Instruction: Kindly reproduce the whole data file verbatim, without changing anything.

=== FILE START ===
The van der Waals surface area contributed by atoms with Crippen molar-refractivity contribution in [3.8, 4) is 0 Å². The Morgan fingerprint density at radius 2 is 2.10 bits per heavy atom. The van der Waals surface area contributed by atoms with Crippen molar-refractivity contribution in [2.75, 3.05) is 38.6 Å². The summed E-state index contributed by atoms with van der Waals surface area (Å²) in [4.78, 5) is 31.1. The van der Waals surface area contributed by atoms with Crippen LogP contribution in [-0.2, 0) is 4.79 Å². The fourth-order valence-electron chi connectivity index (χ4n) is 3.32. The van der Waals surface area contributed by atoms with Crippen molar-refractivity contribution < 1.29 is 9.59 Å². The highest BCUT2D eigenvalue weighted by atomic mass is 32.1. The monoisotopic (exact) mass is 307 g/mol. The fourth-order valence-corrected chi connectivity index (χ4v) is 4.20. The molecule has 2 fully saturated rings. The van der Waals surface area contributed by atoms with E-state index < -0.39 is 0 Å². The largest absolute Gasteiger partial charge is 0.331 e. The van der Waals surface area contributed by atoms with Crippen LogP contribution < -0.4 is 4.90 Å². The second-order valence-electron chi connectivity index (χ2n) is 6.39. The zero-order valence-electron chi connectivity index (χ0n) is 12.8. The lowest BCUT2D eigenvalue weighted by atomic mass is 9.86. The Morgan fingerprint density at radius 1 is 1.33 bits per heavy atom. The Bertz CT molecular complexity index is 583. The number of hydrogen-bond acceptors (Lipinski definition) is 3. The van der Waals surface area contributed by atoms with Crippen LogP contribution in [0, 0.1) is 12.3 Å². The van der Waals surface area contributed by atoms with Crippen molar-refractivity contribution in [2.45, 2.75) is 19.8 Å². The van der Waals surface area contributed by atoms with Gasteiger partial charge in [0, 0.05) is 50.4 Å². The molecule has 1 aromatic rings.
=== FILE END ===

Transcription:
The van der Waals surface area contributed by atoms with Crippen molar-refractivity contribution in [3.8, 4) is 0 Å². The Morgan fingerprint density at radius 2 is 2.10 bits per heavy atom. The van der Waals surface area contributed by atoms with Crippen molar-refractivity contribution in [2.75, 3.05) is 38.6 Å². The summed E-state index contributed by atoms with van der Waals surface area (Å²) in [4.78, 5) is 31.1. The van der Waals surface area contributed by atoms with Crippen LogP contribution in [-0.2, 0) is 4.79 Å². The fourth-order valence-electron chi connectivity index (χ4n) is 3.32. The van der Waals surface area contributed by atoms with Crippen molar-refractivity contribution < 1.29 is 9.59 Å². The highest BCUT2D eigenvalue weighted by atomic mass is 32.1. The monoisotopic (exact) mass is 307 g/mol. The fourth-order valence-corrected chi connectivity index (χ4v) is 4.20. The molecule has 2 fully saturated rings. The van der Waals surface area contributed by atoms with E-state index < -0.39 is 0 Å². The largest absolute Gasteiger partial charge is 0.331 e. The van der Waals surface area contributed by atoms with Crippen LogP contribution < -0.4 is 4.90 Å². The second-order valence-electron chi connectivity index (χ2n) is 6.39. The zero-order valence-electron chi connectivity index (χ0n) is 12.8. The lowest BCUT2D eigenvalue weighted by atomic mass is 9.86. The Morgan fingerprint density at radius 1 is 1.33 bits per heavy atom. The Bertz CT molecular complexity index is 583. The number of hydrogen-bond acceptors (Lipinski definition) is 3. The van der Waals surface area contributed by atoms with Crippen LogP contribution in [0, 0.1) is 12.3 Å². The van der Waals surface area contributed by atoms with Crippen molar-refractivity contribution in [2.45, 2.75) is 19.8 Å². The van der Waals surface area contributed by atoms with Gasteiger partial charge in [0, 0.05) is 50.4 Å². The molecule has 1 aromatic rings.